Markets

2 ultra high yield dividend plays that should crush the broader market in 2023

While a recession in 2023 is far from a foregone conclusion, the possibility of a mild economic setback at some point this year is a key concern for investors. Fortunately, above-average dividend-paying stocks often make excellent safe-haven investments in uncertain economic times.

For a number of reasons, stocks and exchange-traded funds (ETFs) with elevated shareholder distributions often provide market-beating capital returns during economic downturns. First of all, dividend-paying stocks are generally associated with reliable free cash flow, although companies operating in cyclical industries like shipping or manufacturing are clear exceptions to this rule of thumb.

Roll of US currency next to a sign that says dividend.

Image source: Getty Images.

Second, most management teams are reluctant to reduce dividend payouts. A dividend cut implies that a company is under financial duress – and that’s a signal that management teams generally try to avoid sending to shareholders. Third, above-average dividend yields can help cushion short-term share price declines.

With all of this in mind, I think income-seeking investors might want to consider adding Guggenheim Strategic Opportunities Fund (GOF -0.19%) and Investment Trust (FDUS 0.15%) to their portfolios this year. Here’s why.

Guggenheim Strategic Opportunities Fund

Closed-end funds (CEFs) are a popular vehicle among income investors, mainly because they tend to pay out higher than normal yield due to their frequent use of leverage to enhance returns.

Guggenheim Strategic Opportunities is a good example. This leveraged closed-end mutual fund has paid a steady monthly distribution of $0.1821 per share since mid-2013. At current share prices, this corresponds to an annual return of 13.5%.

From a total return standpoint, the Guggenheim Strategic Opportunities Fund has generated slightly better returns than all the major U.S. stock indexes over the past three years.

GOF Total Return Level Chart

GOF Total Return Level data of YCharts.

Guggenheim Strategic Opportunities Fund’s net asset value has decreased by 19.7% over the past 12 months. In addition, the fund’s share price has fallen by 18.4 per cent. Despite that, it still trades at a hefty premium of approximately 23.3% at the time of writing. In the world of CEFs, premiums above 10% are considered “extreme” by most money managers.

Guggenheim Strategic Opportunities’ significant premium speaks volumes for how investors view this investment vehicle. While it would be easy to interpret that as a red flag, I think it shows that investors trust management’s ability to navigate this turbulent market. The thing is, this fund has consistently paid the exact same distribution to shareholders for 117 consecutive months. Furthermore, CEF has never reduced its monthly payouts since its inception in 2007.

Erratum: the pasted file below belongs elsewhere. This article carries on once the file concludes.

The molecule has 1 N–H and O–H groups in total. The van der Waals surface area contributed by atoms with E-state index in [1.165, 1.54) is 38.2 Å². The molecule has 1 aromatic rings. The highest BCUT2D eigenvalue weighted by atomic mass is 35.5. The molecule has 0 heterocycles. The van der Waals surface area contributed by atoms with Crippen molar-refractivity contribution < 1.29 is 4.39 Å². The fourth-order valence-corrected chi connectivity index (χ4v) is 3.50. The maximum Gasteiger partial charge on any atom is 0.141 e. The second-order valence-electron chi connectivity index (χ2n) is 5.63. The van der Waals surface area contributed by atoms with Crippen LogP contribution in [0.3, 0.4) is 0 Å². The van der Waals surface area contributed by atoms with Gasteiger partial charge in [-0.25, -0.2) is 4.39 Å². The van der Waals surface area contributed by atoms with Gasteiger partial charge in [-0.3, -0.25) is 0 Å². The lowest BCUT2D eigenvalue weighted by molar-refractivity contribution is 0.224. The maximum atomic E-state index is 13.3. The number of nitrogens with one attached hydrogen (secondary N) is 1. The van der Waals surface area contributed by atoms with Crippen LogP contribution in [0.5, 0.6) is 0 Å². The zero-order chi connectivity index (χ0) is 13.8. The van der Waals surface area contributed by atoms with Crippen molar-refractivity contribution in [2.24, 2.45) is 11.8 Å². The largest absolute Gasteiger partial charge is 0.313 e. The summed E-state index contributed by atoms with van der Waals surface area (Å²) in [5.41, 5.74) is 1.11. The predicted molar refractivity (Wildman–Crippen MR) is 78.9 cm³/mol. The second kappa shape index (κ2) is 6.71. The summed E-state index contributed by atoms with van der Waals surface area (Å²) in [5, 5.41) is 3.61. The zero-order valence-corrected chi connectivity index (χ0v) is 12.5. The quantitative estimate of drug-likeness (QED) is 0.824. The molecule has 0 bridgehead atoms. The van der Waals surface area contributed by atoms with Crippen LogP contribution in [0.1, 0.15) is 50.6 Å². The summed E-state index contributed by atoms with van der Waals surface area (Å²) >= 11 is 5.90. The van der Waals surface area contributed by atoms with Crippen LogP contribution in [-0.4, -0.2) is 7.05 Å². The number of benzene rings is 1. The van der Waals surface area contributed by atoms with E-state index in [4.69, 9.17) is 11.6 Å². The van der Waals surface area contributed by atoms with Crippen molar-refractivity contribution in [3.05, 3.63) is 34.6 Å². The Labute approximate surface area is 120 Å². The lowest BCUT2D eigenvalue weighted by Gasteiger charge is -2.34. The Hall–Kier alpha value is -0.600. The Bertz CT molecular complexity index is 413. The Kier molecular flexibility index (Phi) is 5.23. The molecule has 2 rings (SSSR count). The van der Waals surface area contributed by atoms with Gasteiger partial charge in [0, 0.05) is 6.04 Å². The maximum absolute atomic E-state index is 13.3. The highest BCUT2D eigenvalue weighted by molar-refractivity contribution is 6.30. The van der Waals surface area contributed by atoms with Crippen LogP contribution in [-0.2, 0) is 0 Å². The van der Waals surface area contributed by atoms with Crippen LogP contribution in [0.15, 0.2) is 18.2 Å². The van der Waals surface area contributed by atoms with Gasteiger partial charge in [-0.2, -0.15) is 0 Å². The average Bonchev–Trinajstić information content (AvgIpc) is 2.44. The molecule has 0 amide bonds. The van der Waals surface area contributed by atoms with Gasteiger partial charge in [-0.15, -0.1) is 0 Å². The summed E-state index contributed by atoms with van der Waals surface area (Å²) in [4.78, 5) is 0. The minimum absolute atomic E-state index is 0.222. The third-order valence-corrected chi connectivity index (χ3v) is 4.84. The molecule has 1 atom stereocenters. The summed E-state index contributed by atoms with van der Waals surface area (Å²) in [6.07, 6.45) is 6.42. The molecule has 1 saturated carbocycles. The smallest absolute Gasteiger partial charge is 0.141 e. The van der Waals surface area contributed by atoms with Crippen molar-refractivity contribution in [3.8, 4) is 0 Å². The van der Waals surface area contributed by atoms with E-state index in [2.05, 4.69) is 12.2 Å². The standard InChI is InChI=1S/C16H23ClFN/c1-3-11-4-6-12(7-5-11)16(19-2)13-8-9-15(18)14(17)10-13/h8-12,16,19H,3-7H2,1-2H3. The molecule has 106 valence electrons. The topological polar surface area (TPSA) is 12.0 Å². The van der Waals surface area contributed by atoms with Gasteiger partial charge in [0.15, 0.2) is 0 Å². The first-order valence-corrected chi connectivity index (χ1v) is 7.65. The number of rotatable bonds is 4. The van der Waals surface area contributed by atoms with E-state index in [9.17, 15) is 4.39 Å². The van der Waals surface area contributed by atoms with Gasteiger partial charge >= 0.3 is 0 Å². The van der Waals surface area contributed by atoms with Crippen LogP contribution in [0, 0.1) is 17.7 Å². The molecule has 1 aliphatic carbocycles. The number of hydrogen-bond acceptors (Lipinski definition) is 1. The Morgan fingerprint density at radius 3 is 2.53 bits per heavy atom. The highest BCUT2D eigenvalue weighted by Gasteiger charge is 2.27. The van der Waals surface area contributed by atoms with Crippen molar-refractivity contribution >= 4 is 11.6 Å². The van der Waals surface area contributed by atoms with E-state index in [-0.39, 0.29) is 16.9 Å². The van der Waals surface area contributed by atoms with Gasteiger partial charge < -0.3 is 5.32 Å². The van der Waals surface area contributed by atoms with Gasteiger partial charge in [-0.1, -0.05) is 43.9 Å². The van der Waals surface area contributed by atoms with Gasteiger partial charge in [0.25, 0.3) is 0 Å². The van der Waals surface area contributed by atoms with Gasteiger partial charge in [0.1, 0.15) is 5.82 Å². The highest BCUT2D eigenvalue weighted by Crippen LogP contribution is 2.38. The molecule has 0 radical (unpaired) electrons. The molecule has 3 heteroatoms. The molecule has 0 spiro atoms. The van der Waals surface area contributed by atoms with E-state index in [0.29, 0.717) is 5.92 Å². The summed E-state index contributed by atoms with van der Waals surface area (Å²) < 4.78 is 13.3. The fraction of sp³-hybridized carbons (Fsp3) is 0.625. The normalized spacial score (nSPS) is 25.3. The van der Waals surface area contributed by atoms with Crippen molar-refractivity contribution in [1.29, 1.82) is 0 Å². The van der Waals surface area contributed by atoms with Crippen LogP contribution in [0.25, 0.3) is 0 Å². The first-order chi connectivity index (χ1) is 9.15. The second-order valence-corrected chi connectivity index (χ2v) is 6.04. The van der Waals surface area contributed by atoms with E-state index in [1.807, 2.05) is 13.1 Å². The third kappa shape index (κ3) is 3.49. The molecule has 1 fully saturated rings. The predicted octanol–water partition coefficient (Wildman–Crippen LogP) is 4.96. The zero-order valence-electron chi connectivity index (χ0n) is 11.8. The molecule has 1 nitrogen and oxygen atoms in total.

The bottom line is that Guggenheim Strategic Opportunities has proven to be a reliable income generator under a wide variety of market conditions. This simple fact suggests that 2023 will be another one market-beating year for the fund and its shareholders.

Investment trust

Fidus Investment is a closed business development company. Its core business centers around providing customized debt and equity financing solutions to lower middle market companies – companies with annual revenues in the $5 million to $50 million range.

Fidus’ shares have generated better total returns than all but the major US stock indexes Nasdaq Composite over the past 10 years. In 2022, Fidus’ shares gave shareholders a nice total return on capital of 17.2%; in the meantime S&P 500 decreased by approximately 18.1% last year.

How is Scam Crushing the Broader Markets? First, it pays a dividend yielding 9.54% at current share prices. That’s certainly an attractive return for income investors. Second, the company’s top line is on track to grow 16.5% in 2023. As a result, Fidus should have ample free cash flow to support its above-average distribution.

In keeping with this theme, the company’s trailing 12-month payout ratio stands at just 42%. So with income set to increase further in 2023, Fidus should have no problem covering its impressive payout to shareholders this year. That kind of built-in margin of safety could prove to be an important catalyst for the company’s shares in 2023.

George Budwell has no position in any of the shares mentioned. The Motley Fool has no position in any of the stocks mentioned. The Motley Fool has one disclosure policy.

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